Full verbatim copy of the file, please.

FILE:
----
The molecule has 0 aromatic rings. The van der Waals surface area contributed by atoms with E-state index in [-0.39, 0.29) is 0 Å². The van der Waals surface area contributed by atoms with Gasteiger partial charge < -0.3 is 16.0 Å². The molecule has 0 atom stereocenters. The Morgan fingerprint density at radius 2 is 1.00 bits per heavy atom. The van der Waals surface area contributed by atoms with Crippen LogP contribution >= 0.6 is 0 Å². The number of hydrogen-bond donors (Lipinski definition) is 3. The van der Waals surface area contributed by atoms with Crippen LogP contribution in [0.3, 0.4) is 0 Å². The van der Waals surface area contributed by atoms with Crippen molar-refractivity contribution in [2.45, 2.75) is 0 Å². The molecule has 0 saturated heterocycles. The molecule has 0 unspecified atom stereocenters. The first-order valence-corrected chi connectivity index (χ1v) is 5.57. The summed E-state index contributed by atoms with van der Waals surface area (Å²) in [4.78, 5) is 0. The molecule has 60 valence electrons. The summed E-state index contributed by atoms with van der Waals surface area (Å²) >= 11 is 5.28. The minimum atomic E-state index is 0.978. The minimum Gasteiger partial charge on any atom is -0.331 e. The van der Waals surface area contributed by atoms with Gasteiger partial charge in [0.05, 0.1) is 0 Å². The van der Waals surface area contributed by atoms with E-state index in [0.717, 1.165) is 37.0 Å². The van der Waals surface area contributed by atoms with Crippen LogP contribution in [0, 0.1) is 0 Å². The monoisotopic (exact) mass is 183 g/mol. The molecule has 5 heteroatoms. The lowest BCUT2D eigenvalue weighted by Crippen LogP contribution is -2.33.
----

The molecule has 0 aromatic rings. The van der Waals surface area contributed by atoms with E-state index in [-0.39, 0.29) is 0 Å². The van der Waals surface area contributed by atoms with Gasteiger partial charge < -0.3 is 16.0 Å². The molecule has 0 atom stereocenters. The Morgan fingerprint density at radius 2 is 1.00 bits per heavy atom. The van der Waals surface area contributed by atoms with Crippen LogP contribution >= 0.6 is 0 Å². The number of hydrogen-bond donors (Lipinski definition) is 3. The van der Waals surface area contributed by atoms with Crippen LogP contribution in [0.3, 0.4) is 0 Å². The van der Waals surface area contributed by atoms with Crippen molar-refractivity contribution in [2.45, 2.75) is 0 Å². The molecule has 0 saturated heterocycles. The molecule has 0 unspecified atom stereocenters. The first-order valence-corrected chi connectivity index (χ1v) is 5.57. The summed E-state index contributed by atoms with van der Waals surface area (Å²) in [4.78, 5) is 0. The molecule has 60 valence electrons. The summed E-state index contributed by atoms with van der Waals surface area (Å²) >= 11 is 5.28. The minimum atomic E-state index is 0.978. The minimum Gasteiger partial charge on any atom is -0.331 e. The van der Waals surface area contributed by atoms with Gasteiger partial charge in [0.05, 0.1) is 0 Å². The van der Waals surface area contributed by atoms with E-state index in [0.717, 1.165) is 37.0 Å². The van der Waals surface area contributed by atoms with Crippen LogP contribution in [0, 0.1) is 0 Å². The monoisotopic (exact) mass is 183 g/mol. The molecule has 5 heteroatoms. The lowest BCUT2D eigenvalue weighted by Crippen LogP contribution is -2.33.